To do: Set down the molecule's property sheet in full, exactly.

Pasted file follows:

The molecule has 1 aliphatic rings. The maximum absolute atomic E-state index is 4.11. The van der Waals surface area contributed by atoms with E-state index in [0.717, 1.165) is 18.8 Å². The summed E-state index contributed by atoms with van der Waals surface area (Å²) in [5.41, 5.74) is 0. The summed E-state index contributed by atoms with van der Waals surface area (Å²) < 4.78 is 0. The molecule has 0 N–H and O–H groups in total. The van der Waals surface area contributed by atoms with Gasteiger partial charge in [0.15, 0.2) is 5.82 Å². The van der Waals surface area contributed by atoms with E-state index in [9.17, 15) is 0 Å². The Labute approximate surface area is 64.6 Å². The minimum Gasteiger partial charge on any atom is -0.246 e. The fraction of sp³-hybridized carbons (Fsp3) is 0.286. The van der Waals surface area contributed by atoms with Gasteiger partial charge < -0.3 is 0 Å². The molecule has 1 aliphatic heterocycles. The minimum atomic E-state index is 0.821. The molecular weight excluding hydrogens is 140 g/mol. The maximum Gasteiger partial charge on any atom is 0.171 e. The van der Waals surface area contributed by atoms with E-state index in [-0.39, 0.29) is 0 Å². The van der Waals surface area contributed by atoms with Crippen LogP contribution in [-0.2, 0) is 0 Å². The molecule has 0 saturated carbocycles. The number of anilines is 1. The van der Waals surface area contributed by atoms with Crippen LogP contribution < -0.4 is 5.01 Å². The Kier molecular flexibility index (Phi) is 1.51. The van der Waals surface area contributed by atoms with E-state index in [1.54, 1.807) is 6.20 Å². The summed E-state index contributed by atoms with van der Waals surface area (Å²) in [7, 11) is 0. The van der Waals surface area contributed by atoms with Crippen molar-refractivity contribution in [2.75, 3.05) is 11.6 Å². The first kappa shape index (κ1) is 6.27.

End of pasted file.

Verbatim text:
The molecule has 1 aliphatic rings. The maximum absolute atomic E-state index is 4.11. The van der Waals surface area contributed by atoms with E-state index in [0.717, 1.165) is 18.8 Å². The summed E-state index contributed by atoms with van der Waals surface area (Å²) in [5.41, 5.74) is 0. The summed E-state index contributed by atoms with van der Waals surface area (Å²) < 4.78 is 0. The molecule has 0 N–H and O–H groups in total. The van der Waals surface area contributed by atoms with Gasteiger partial charge in [0.15, 0.2) is 5.82 Å². The van der Waals surface area contributed by atoms with E-state index in [9.17, 15) is 0 Å². The Labute approximate surface area is 64.6 Å². The minimum Gasteiger partial charge on any atom is -0.246 e. The fraction of sp³-hybridized carbons (Fsp3) is 0.286. The van der Waals surface area contributed by atoms with Gasteiger partial charge < -0.3 is 0 Å². The molecule has 1 aliphatic heterocycles. The minimum atomic E-state index is 0.821. The molecular weight excluding hydrogens is 140 g/mol. The maximum Gasteiger partial charge on any atom is 0.171 e. The van der Waals surface area contributed by atoms with E-state index in [-0.39, 0.29) is 0 Å². The van der Waals surface area contributed by atoms with Crippen LogP contribution in [-0.2, 0) is 0 Å². The molecule has 0 saturated carbocycles. The number of anilines is 1. The van der Waals surface area contributed by atoms with Crippen LogP contribution < -0.4 is 5.01 Å². The Kier molecular flexibility index (Phi) is 1.51. The van der Waals surface area contributed by atoms with E-state index in [1.54, 1.807) is 6.20 Å². The summed E-state index contributed by atoms with van der Waals surface area (Å²) in [7, 11) is 0. The van der Waals surface area contributed by atoms with Crippen molar-refractivity contribution in [2.75, 3.05) is 11.6 Å². The first kappa shape index (κ1) is 6.27.